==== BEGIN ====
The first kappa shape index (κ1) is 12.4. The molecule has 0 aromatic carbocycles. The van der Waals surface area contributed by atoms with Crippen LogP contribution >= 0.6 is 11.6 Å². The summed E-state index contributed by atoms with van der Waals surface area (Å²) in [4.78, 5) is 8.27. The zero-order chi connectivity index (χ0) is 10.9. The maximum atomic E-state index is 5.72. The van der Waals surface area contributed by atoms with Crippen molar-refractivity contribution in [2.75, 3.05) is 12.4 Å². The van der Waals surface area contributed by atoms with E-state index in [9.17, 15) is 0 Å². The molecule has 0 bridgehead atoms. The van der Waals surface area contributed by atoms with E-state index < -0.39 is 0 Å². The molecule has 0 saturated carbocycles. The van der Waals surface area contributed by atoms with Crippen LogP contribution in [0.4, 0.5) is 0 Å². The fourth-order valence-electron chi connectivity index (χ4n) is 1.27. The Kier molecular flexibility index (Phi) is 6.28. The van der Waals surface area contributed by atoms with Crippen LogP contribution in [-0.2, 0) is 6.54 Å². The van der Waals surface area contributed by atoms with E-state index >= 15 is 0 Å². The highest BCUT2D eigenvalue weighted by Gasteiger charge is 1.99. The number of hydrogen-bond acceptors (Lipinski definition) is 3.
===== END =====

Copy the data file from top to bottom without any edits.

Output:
The first kappa shape index (κ1) is 12.4. The molecule has 0 aromatic carbocycles. The van der Waals surface area contributed by atoms with Crippen LogP contribution >= 0.6 is 11.6 Å². The summed E-state index contributed by atoms with van der Waals surface area (Å²) in [4.78, 5) is 8.27. The zero-order chi connectivity index (χ0) is 10.9. The maximum atomic E-state index is 5.72. The van der Waals surface area contributed by atoms with Crippen molar-refractivity contribution in [2.75, 3.05) is 12.4 Å². The van der Waals surface area contributed by atoms with E-state index in [9.17, 15) is 0 Å². The molecule has 0 bridgehead atoms. The van der Waals surface area contributed by atoms with E-state index < -0.39 is 0 Å². The molecule has 0 saturated carbocycles. The van der Waals surface area contributed by atoms with Crippen LogP contribution in [0.4, 0.5) is 0 Å². The fourth-order valence-electron chi connectivity index (χ4n) is 1.27. The Kier molecular flexibility index (Phi) is 6.28. The van der Waals surface area contributed by atoms with Crippen LogP contribution in [-0.2, 0) is 6.54 Å². The van der Waals surface area contributed by atoms with E-state index >= 15 is 0 Å². The highest BCUT2D eigenvalue weighted by Gasteiger charge is 1.99. The number of hydrogen-bond acceptors (Lipinski definition) is 3.